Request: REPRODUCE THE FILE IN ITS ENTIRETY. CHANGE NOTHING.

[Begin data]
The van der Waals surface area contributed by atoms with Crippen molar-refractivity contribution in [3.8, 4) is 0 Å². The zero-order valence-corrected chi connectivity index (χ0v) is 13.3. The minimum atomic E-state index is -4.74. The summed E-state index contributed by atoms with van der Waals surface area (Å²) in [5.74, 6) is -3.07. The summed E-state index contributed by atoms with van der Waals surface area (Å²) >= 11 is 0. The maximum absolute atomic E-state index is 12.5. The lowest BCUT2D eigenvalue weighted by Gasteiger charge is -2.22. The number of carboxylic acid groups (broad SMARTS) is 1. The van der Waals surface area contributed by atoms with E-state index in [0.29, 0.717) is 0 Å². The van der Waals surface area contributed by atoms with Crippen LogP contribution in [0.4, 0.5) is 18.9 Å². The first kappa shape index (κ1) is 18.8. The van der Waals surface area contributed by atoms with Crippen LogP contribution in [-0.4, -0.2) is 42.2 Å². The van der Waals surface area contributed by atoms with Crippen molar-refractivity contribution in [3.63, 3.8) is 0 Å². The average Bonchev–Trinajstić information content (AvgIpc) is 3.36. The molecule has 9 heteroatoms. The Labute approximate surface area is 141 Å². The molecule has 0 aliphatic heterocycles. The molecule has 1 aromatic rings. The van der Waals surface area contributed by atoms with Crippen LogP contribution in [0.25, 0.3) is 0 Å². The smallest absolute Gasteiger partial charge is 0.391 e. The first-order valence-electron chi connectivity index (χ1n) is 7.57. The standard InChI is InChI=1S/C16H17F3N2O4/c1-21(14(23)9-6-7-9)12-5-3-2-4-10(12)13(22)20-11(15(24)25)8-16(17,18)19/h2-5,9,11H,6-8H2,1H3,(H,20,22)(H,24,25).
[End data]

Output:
The van der Waals surface area contributed by atoms with Crippen molar-refractivity contribution in [3.8, 4) is 0 Å². The zero-order valence-corrected chi connectivity index (χ0v) is 13.3. The minimum atomic E-state index is -4.74. The summed E-state index contributed by atoms with van der Waals surface area (Å²) in [5.74, 6) is -3.07. The summed E-state index contributed by atoms with van der Waals surface area (Å²) >= 11 is 0. The maximum absolute atomic E-state index is 12.5. The lowest BCUT2D eigenvalue weighted by Gasteiger charge is -2.22. The number of carboxylic acid groups (broad SMARTS) is 1. The van der Waals surface area contributed by atoms with E-state index in [0.29, 0.717) is 0 Å². The van der Waals surface area contributed by atoms with Crippen LogP contribution in [0.4, 0.5) is 18.9 Å². The first kappa shape index (κ1) is 18.8. The van der Waals surface area contributed by atoms with Crippen LogP contribution in [-0.4, -0.2) is 42.2 Å². The van der Waals surface area contributed by atoms with Crippen molar-refractivity contribution in [3.63, 3.8) is 0 Å². The average Bonchev–Trinajstić information content (AvgIpc) is 3.36. The molecule has 9 heteroatoms. The Labute approximate surface area is 141 Å². The molecule has 0 aliphatic heterocycles. The molecule has 1 aromatic rings. The van der Waals surface area contributed by atoms with Crippen LogP contribution in [0.25, 0.3) is 0 Å². The smallest absolute Gasteiger partial charge is 0.391 e. The first-order valence-electron chi connectivity index (χ1n) is 7.57. The standard InChI is InChI=1S/C16H17F3N2O4/c1-21(14(23)9-6-7-9)12-5-3-2-4-10(12)13(22)20-11(15(24)25)8-16(17,18)19/h2-5,9,11H,6-8H2,1H3,(H,20,22)(H,24,25).